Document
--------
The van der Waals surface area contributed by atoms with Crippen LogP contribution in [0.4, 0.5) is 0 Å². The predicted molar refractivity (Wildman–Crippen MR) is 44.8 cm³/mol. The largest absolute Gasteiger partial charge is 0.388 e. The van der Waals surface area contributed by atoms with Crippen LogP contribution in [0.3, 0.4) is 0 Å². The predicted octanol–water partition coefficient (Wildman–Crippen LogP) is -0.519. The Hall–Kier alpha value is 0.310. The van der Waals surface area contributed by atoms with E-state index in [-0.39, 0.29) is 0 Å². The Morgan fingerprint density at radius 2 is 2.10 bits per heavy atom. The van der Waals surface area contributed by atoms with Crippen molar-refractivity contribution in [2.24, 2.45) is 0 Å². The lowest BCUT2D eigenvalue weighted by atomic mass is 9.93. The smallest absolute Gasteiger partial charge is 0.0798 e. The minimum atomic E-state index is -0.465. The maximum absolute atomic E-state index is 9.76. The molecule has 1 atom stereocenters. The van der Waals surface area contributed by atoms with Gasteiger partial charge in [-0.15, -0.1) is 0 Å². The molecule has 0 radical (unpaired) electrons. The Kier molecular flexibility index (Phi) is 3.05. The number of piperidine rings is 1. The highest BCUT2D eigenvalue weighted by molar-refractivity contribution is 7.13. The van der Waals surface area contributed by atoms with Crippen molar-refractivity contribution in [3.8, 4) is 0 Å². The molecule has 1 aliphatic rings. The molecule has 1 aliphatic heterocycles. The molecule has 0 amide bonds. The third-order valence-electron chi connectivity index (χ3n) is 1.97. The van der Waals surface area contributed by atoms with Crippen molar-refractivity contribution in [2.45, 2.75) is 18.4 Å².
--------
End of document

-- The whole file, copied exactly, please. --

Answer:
The van der Waals surface area contributed by atoms with Crippen LogP contribution in [0.4, 0.5) is 0 Å². The predicted molar refractivity (Wildman–Crippen MR) is 44.8 cm³/mol. The largest absolute Gasteiger partial charge is 0.388 e. The van der Waals surface area contributed by atoms with Crippen LogP contribution in [0.3, 0.4) is 0 Å². The predicted octanol–water partition coefficient (Wildman–Crippen LogP) is -0.519. The Hall–Kier alpha value is 0.310. The van der Waals surface area contributed by atoms with E-state index in [-0.39, 0.29) is 0 Å². The Morgan fingerprint density at radius 2 is 2.10 bits per heavy atom. The van der Waals surface area contributed by atoms with Crippen molar-refractivity contribution in [2.24, 2.45) is 0 Å². The lowest BCUT2D eigenvalue weighted by atomic mass is 9.93. The smallest absolute Gasteiger partial charge is 0.0798 e. The minimum atomic E-state index is -0.465. The maximum absolute atomic E-state index is 9.76. The molecule has 1 atom stereocenters. The van der Waals surface area contributed by atoms with Gasteiger partial charge in [-0.15, -0.1) is 0 Å². The molecule has 0 radical (unpaired) electrons. The Kier molecular flexibility index (Phi) is 3.05. The number of piperidine rings is 1. The highest BCUT2D eigenvalue weighted by molar-refractivity contribution is 7.13. The van der Waals surface area contributed by atoms with Crippen molar-refractivity contribution in [3.8, 4) is 0 Å². The molecule has 1 aliphatic rings. The molecule has 1 aliphatic heterocycles. The molecule has 0 amide bonds. The third-order valence-electron chi connectivity index (χ3n) is 1.97. The van der Waals surface area contributed by atoms with Crippen molar-refractivity contribution in [2.45, 2.75) is 18.4 Å².